Cafe de Flore – Review – an Exploration of Music and Twin Flames
There arn’t many films that create confusion, wonder, amazement and disturbance all at the same time from it’s audience but Cafe de Flore managed just that. The (mostly) French language film keeps people guessing as to what was actually going on and what was going to happen next throughout. Don’t be surprised if after watching this you feel strangely affected by the events that happen to the characters or if it leaves you guessing whether it’s technically an art house film or just artistic.
“Healing a broken heart isn’t easy. Sometimes it takes a lifetime…or two. Cafe de Flore is a love story about people separated by time and place but connected in profound and mysterious ways. Atmospheric, fantastical, tragic and hopeful, the film chronicles the parallel fates of Jacqueline, a young mother with a down syndrome son in 1960s Paris, and Antoine, a recently-divorced, successful DJ in present day Montreal. What binds the two stories together is love – euphoric, obsessive, tragic, youthful, timeless love.”
Cafe de Flore’s title is taken from the song that runs throughout the entire film in various different guises and is often alluded to and included as part of the plot. While other songs make an appearance, this one is incredibly catchy and will stick in your head for days. Directed by Jean-Marc Vallee (C.R.A.Z.Y.), Cafe de Flore stars Vanessa Paradis (the singer most famous for being married to Johnny Depp), Kevin Parent, Hélène Florent, Evelyne Brochu and Marin Gerrier.
The song links two seemly unconnected story lines which it flits between over the course of the film. The first is set in 1960’s Paris and follows Jacqueline (Vanessa Paradis) the single mother of Laurent (Marin Gerrier) who has Down Syndrome. Jacqueline wants to her son to live a normal life and overcome the short life expectancy and stigmas surrounding his condition. Laurent is also developing an incredibly strong bond between him and his new class mate Véronique (Alice Dubois) who also has Down Syndrome.
The other story line is set in the present day and is centred around Antoine (Kevin Parent) a successful DJ from Montreal who seemingly has everything he could ever want. Dispite a wonderful career, children, wife and house he is troubled and has struggled with addiction. He has recently separated from his devoted wife and childhood sweetheart Carole (Hélène Florent) and now lives with his girlfriend Rose (Evelyne Brochu). The split is hard on Carole and her two daughters and we see her trauma develop into disturbing sleep walking night terrors. Carole searches for a reason to explain her husband’s feelings so she can move on. This is when she touches on the idea of soul mates, one of the film’s key ideas.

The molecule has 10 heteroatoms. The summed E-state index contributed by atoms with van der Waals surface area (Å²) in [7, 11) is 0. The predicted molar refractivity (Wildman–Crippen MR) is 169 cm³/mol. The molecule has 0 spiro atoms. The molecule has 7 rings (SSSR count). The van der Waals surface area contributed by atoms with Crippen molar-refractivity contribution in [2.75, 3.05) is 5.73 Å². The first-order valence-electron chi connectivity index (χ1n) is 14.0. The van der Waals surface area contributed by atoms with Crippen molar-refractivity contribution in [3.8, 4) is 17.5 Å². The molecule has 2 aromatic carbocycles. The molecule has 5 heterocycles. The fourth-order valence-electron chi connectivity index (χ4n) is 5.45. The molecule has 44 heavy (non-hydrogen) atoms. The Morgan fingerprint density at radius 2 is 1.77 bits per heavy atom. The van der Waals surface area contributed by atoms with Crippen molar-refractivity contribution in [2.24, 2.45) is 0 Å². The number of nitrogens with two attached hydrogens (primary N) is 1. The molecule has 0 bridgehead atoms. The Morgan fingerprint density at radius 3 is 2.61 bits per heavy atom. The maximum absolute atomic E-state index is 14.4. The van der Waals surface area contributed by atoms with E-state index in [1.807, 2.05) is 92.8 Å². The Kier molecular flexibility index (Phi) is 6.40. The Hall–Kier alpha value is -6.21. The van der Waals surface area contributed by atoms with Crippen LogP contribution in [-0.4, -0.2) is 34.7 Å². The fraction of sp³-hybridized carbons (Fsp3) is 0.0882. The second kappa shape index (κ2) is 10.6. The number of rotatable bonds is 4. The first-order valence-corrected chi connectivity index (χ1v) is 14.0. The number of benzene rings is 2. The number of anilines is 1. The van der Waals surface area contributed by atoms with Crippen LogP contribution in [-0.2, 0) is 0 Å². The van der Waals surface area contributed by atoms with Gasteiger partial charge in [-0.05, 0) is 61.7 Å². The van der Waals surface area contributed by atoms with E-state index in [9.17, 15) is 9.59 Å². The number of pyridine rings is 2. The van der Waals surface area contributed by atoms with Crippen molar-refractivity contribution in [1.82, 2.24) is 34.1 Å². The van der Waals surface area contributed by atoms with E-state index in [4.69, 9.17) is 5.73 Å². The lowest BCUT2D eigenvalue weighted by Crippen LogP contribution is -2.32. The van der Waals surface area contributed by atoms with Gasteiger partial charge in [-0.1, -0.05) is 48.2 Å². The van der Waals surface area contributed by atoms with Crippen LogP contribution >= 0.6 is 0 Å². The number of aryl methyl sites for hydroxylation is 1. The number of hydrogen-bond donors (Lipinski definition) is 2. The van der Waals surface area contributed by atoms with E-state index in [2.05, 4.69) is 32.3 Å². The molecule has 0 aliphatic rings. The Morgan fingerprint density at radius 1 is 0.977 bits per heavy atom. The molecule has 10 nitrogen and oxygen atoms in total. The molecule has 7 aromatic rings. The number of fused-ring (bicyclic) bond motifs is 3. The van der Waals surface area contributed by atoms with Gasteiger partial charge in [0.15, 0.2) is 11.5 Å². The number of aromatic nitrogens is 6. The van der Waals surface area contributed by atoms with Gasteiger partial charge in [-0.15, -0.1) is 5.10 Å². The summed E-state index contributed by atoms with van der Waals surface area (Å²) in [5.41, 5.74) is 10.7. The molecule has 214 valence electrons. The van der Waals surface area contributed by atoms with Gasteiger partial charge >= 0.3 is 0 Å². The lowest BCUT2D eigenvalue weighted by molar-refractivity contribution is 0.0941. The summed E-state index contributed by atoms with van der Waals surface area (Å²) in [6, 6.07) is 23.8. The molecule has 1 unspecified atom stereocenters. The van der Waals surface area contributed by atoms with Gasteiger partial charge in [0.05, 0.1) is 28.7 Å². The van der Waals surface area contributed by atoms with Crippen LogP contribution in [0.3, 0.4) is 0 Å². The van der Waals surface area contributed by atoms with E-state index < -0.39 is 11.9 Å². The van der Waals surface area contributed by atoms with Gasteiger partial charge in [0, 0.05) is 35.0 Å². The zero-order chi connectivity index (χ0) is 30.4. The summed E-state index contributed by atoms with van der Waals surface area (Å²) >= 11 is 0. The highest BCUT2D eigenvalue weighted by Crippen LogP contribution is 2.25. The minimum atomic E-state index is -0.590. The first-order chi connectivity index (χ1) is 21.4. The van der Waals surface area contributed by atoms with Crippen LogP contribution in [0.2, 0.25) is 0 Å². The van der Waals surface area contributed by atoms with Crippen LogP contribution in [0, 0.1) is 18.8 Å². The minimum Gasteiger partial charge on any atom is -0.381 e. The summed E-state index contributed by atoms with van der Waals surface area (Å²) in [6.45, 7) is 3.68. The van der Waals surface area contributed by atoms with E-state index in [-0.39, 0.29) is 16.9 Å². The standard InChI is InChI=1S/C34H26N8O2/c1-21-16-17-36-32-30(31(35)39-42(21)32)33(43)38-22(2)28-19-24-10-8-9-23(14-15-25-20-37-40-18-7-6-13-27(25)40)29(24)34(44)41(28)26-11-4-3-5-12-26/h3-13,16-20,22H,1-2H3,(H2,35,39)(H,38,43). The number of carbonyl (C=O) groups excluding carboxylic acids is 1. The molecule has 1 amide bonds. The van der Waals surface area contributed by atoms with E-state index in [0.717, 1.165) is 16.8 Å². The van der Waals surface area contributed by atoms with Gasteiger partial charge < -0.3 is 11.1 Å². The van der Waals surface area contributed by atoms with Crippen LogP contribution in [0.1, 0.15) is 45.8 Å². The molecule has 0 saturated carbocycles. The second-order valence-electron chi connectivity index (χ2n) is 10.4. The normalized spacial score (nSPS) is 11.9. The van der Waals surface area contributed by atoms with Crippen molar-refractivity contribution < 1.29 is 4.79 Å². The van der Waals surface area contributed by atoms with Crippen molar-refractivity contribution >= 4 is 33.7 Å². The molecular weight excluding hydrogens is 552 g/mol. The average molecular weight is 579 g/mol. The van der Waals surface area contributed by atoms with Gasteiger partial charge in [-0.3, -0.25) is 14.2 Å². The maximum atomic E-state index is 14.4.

Another of the film’s themes is the power of music. Vallee has chosen a song that is so catchy it could quickly become annoying over the period of the film. Instead of allowing it to take over, he cleverly alters the track for each scene. In the 1960’s it’s a jazzy cafe track with tinkling piano notes which transforms in the modern day club scene to incorporate a pulsating beat line. The different layers of sound are altered to fit the scenes mood, linking the visually different scenes and stories together. The entire film is beautifully shot and slickly edited but this almost gets taken for granted as it’s so easy to become absorbed in the emotional struggle the characters go through.
Cafe de Flore is not only an audio visual treat, the story line is so unlike any other film that you will see this year. It will certainly make you think about the strength of love even if you don’t believe in soul mates. A powerful and unforgettable film that will leave you hoping for a happy ending for every character involved.
Cafe de Flore is released in the UK on 11th May 2012
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